‘Always the bridesmaid, never the bride.’
So familiar is John Caulfield with that phrase that he could easily reprise the lead role in 27 Dresses.
After all, last year marked the third successive campaign that his Cork City side finished league runners-up, the Leesiders having given way to Stephen Kenny’s Dundalk on each occasion.
Their blistering start to this season suggests a keenness to top the podium next time around, however, nine victories from nine providing clarity of message.
In truth, the writing was appearing on the wall before the last campaign had even ended.
It was Sean Maguire who penned the closing chapter, that cup final winner punctuating if not puncturing his former side’s storybook season.
By all accounts, the man omitted from Dundalk’s matchday squad for 2015’s corresponding fixture had set the record straight. Neither he nor his new crew have looked back since.
A victory away at Dalymount, coupled with Dundalk’s hiccup at home to Bray, made Cork’s Good Friday a great one, the 2-0 scoreline setting a new club record for wins on the spin.
And while Bohemians’ century-old league benchmark of 15-not-out has begun to creep onto the horizon, Caulfield, for one, is averting his gaze elsewhere.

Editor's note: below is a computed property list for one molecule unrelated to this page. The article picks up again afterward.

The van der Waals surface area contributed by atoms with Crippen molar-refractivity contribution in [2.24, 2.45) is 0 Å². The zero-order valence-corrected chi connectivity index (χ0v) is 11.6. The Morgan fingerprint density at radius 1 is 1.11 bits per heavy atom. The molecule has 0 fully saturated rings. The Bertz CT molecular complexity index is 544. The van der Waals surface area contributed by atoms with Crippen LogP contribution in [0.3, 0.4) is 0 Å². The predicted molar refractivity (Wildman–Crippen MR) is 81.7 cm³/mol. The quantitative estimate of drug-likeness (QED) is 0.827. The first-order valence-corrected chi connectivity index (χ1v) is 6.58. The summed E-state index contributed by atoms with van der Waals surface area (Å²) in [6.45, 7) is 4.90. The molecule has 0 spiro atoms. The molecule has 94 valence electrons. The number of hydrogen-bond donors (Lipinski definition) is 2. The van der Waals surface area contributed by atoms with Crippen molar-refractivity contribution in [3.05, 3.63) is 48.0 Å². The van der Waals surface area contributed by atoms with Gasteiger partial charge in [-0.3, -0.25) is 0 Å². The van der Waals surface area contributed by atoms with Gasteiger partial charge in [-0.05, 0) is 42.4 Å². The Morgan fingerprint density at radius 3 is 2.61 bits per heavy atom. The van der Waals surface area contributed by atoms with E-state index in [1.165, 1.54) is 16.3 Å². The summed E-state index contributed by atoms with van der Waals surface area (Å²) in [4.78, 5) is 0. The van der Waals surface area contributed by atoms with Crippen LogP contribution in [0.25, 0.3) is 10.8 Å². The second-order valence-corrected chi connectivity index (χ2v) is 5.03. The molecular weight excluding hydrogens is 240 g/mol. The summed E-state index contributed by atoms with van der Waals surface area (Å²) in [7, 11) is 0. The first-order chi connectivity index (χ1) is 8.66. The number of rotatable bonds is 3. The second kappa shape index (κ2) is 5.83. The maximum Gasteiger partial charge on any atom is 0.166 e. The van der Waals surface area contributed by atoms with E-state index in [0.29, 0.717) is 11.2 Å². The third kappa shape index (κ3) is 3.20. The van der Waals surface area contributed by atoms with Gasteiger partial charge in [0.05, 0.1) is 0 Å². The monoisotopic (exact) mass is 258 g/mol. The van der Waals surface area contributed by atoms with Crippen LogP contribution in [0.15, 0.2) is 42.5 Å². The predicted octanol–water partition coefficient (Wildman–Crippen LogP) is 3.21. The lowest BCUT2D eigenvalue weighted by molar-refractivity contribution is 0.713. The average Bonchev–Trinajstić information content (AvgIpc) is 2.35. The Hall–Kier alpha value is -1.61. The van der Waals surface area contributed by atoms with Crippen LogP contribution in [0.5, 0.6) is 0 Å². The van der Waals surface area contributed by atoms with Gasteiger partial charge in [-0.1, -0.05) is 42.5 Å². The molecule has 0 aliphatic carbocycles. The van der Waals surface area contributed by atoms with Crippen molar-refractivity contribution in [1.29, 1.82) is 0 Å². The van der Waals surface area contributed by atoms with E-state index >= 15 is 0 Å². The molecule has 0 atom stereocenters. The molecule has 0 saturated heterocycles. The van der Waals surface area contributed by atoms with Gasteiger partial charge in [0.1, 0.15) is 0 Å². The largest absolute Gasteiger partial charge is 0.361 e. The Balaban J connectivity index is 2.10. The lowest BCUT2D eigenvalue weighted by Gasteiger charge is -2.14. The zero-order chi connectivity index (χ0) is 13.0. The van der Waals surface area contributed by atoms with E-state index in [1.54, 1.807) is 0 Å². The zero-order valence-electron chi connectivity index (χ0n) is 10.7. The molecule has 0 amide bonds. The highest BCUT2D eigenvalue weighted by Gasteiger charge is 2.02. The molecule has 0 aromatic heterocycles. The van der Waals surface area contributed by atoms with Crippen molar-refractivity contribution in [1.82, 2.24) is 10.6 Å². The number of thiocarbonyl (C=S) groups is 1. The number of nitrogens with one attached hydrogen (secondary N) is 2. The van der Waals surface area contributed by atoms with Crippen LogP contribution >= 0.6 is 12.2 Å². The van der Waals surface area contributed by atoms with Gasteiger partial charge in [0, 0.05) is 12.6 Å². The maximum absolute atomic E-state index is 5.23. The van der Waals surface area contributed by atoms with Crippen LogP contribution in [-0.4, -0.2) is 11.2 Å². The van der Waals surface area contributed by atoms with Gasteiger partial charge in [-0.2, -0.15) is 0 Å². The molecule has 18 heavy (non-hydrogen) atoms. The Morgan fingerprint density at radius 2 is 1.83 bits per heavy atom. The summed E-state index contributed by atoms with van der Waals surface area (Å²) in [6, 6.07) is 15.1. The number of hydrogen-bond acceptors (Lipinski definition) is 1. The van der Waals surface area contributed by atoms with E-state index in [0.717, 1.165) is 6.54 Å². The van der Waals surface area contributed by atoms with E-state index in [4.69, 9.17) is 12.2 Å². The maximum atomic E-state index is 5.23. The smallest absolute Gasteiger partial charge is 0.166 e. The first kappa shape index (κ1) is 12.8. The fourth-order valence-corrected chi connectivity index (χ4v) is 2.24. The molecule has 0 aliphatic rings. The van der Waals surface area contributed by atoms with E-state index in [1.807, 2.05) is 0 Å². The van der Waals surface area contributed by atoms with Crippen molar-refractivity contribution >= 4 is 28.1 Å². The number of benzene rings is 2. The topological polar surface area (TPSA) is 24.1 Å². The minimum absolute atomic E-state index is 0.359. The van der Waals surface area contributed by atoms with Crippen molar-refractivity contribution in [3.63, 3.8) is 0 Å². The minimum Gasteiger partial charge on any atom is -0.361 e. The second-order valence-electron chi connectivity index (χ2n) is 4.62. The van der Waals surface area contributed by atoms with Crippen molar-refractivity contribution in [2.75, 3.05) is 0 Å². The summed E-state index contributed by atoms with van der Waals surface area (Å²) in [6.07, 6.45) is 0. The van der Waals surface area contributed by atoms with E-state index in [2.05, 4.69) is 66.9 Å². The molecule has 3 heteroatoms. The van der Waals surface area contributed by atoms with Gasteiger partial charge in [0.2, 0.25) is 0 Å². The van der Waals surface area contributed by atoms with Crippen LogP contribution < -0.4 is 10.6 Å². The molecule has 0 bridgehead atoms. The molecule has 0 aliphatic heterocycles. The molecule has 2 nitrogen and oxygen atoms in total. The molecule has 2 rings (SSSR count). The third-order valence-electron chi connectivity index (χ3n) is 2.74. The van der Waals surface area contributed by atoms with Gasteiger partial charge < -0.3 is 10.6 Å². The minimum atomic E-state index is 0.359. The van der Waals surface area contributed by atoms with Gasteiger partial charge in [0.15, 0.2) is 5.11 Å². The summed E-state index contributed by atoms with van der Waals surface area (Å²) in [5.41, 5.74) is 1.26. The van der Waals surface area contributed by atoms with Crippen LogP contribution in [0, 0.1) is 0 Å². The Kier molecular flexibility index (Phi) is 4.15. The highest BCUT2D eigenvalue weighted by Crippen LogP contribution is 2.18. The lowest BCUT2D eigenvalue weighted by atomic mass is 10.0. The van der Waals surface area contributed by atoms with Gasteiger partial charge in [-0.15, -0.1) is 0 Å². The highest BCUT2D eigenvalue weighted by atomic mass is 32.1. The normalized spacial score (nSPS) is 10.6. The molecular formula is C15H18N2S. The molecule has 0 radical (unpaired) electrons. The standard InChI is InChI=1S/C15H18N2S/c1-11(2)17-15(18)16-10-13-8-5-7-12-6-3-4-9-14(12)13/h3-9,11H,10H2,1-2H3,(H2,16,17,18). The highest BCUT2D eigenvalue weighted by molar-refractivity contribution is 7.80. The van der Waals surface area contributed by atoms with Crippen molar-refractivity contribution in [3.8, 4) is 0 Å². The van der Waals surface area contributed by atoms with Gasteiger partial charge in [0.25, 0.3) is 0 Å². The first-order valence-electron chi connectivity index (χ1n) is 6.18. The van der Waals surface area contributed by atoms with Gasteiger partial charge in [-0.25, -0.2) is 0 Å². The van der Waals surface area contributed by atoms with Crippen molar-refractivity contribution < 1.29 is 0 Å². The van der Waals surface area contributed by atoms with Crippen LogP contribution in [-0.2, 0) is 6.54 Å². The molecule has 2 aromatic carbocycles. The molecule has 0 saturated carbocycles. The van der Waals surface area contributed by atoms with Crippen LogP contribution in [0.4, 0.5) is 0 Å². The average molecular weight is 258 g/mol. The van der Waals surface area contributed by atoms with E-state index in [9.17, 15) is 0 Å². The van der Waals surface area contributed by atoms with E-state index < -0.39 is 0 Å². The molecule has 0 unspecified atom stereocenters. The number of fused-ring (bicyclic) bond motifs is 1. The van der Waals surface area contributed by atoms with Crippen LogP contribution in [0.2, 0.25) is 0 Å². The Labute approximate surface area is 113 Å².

“I was lucky as a player to win a few trophies but there were trophies that were left behind because the team wasn’t totally focused,” says the former City striker.
“Sometimes you can get carried away, believing you are better than you are, or that points are in the bag before they actually are.
“I don’t want to sound flippant but I never thought about breaking records. The only record I want is to win the league. Those records won’t mean anything — the one you want is the medal at the end of the season.
“I sense the team this year, there’s that within them. There’s great determination. Time will tell but it’s important for management to keep everyone grounded. That’s what we’re trying to get everyone to do.”
Few outside our own townlines would begrudge them a championship, either.
Indeed, much like Dundalk, that they’ve managed to reverse their fortunes so pointedly off the pitch is as impressive as their performances on it.
Just seven years have passed since a series of financial and managerial issues saw Cork enter a period of examinership. While the club’s holding company was wound up by the courts, fans were awarded a licence under the name ‘Cork City FORAS Co-op’, entering a team in the 2010 First Division.
They subsequently re-acquired rights to the suffix ‘Football Club’, and were promoted back to the Premier Division two years later.
Upon those unlikely foundations Cork have set out their stall, 2017 earmarked as the year that they swap silver for gold.